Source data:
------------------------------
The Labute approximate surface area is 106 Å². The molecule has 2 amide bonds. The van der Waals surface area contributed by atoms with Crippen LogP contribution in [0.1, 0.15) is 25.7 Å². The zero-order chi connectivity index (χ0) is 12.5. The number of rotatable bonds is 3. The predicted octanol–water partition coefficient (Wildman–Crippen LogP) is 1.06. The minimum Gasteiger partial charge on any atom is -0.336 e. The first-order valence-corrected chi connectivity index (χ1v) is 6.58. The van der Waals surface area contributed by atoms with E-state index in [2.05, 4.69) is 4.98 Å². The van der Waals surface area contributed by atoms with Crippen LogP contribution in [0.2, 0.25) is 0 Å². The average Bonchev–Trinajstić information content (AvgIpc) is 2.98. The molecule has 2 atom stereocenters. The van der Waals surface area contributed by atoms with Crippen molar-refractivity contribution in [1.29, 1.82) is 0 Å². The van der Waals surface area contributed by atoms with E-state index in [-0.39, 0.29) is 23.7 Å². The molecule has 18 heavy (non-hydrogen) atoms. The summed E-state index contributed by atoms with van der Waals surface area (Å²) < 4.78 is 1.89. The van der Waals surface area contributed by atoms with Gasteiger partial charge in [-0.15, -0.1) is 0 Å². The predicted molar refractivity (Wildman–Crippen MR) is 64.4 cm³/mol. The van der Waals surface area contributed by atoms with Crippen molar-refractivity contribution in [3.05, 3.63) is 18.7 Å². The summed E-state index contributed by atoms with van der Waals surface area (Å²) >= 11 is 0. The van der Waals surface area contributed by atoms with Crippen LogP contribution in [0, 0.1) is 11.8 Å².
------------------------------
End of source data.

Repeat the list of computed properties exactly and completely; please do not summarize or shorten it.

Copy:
The Labute approximate surface area is 106 Å². The molecule has 2 amide bonds. The van der Waals surface area contributed by atoms with Crippen LogP contribution in [0.1, 0.15) is 25.7 Å². The zero-order chi connectivity index (χ0) is 12.5. The number of rotatable bonds is 3. The predicted octanol–water partition coefficient (Wildman–Crippen LogP) is 1.06. The minimum Gasteiger partial charge on any atom is -0.336 e. The first-order valence-corrected chi connectivity index (χ1v) is 6.58. The van der Waals surface area contributed by atoms with E-state index in [2.05, 4.69) is 4.98 Å². The van der Waals surface area contributed by atoms with Crippen LogP contribution in [0.2, 0.25) is 0 Å². The average Bonchev–Trinajstić information content (AvgIpc) is 2.98. The molecule has 2 atom stereocenters. The van der Waals surface area contributed by atoms with Crippen molar-refractivity contribution in [1.29, 1.82) is 0 Å². The van der Waals surface area contributed by atoms with E-state index in [-0.39, 0.29) is 23.7 Å². The molecule has 18 heavy (non-hydrogen) atoms. The summed E-state index contributed by atoms with van der Waals surface area (Å²) < 4.78 is 1.89. The van der Waals surface area contributed by atoms with Gasteiger partial charge in [-0.15, -0.1) is 0 Å². The predicted molar refractivity (Wildman–Crippen MR) is 64.4 cm³/mol. The van der Waals surface area contributed by atoms with Crippen molar-refractivity contribution in [3.05, 3.63) is 18.7 Å². The summed E-state index contributed by atoms with van der Waals surface area (Å²) >= 11 is 0. The van der Waals surface area contributed by atoms with Crippen LogP contribution in [0, 0.1) is 11.8 Å².